But there was no timeline. One minute Beej and Haweye are pouring martinis, the next episode, Trapper is sharing the antics. I never got to see the characters develop and evolve.

This time, I served their tour of duty with them.


I’m down to the final episode. I’m not ready for “That’s not a chicken it’s a baby” and I’m not ready to say goodbye, farewell and amen, because I know it will affect me.

It has been an odyssey— both watching the show in its entirety, and the act of rebuilding my life.

But here we are. My new job has begun, the final episode is waiting to be watched, as my mental and physical hibernation slowly draws to a close.

I told myself I’d get back to the things I love, as best as I can, once I made it through this show. One more episode, and I crawl out of my cave and let the sun hit my face. I get back to Fondly, and start my new short, Rough.

I have needed this break to collect my thoughts and to figure out what kind of man I want to be.

So, to my hibernation, I say goodbye, farewell and amen.

And to the world, I say hello.


Stay tuned.

Nocturnal Admissions: What do I know?

January 30, 2014



I don’t know. That’s how everything starts. We don’t know, but we want to.


We are indeed game, if we’re ready to close our eyes and jump, rather than lay down and sleep through the alarm.


What do I know?


More than I thought, when I started thinking.


I know that I owe my last girlfriend an apology. I never loved her, not the way I tried to convince myself I did. I cared about her, as much as anyone else that mattered in my life…I took care of her and tried my best to be good to her, but we both knew the truth. At least we both should have.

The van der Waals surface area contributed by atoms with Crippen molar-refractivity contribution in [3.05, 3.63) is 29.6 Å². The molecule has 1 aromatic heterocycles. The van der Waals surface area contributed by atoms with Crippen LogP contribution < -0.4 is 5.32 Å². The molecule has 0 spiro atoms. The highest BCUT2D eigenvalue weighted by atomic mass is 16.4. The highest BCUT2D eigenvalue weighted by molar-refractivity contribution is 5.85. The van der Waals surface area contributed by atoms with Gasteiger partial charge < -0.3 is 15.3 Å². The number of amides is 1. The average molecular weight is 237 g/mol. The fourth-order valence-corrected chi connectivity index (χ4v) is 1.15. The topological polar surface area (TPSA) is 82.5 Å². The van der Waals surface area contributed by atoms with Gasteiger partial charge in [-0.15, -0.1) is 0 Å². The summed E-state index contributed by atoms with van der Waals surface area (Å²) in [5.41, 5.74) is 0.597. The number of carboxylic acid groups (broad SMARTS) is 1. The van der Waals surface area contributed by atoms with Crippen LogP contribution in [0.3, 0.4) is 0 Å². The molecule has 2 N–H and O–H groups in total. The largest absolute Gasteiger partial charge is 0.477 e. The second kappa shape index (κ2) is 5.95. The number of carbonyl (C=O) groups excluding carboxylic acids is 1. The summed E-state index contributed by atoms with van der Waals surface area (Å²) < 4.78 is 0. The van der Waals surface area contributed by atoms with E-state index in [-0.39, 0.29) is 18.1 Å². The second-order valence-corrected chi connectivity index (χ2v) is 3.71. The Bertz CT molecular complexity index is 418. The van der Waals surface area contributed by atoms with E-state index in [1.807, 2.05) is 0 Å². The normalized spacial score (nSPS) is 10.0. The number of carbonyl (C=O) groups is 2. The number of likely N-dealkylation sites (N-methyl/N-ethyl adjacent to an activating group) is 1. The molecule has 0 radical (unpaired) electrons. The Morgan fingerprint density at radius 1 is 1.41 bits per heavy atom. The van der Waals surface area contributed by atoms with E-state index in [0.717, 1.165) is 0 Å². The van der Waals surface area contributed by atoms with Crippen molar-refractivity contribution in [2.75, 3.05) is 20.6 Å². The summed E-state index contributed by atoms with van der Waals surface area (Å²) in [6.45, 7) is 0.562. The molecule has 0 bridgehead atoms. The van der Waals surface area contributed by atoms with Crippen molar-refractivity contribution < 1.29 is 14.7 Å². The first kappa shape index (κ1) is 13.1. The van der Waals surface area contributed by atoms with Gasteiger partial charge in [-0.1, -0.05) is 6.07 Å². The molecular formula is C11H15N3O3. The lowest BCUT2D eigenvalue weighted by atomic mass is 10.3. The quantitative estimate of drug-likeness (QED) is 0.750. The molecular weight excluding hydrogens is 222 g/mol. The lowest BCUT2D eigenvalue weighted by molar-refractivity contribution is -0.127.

I lost my crock pot. I loved that damned thing.


And there is the extent of loss.


I miss my crock pot more than any moment we shared. It was a motion. We went through it.


I didn’t lie to her, so much as myself, and I brought her along for the ride.


It wasn’t on purpose, and on the surface, I didn’t know any better than her.


Far too reminiscent of a marriage I worked so very hard to sever in every way, shape and/or form.


The saddest thing of it, really, is the simple fact that an episode of a show, well past its prime, and on its final leg, put it succinctly enough for me to understand.


You can’t move on until you let go.




I’m sure a thousand memes have said this in one way or another, but the strangest things can influence a moment of thought, if you’re thinking at that moment.


And that is the most simple of truths in the matter of love.


And when you can’t?


When you simply don’t understand how?


Then you cannot move forward. Period.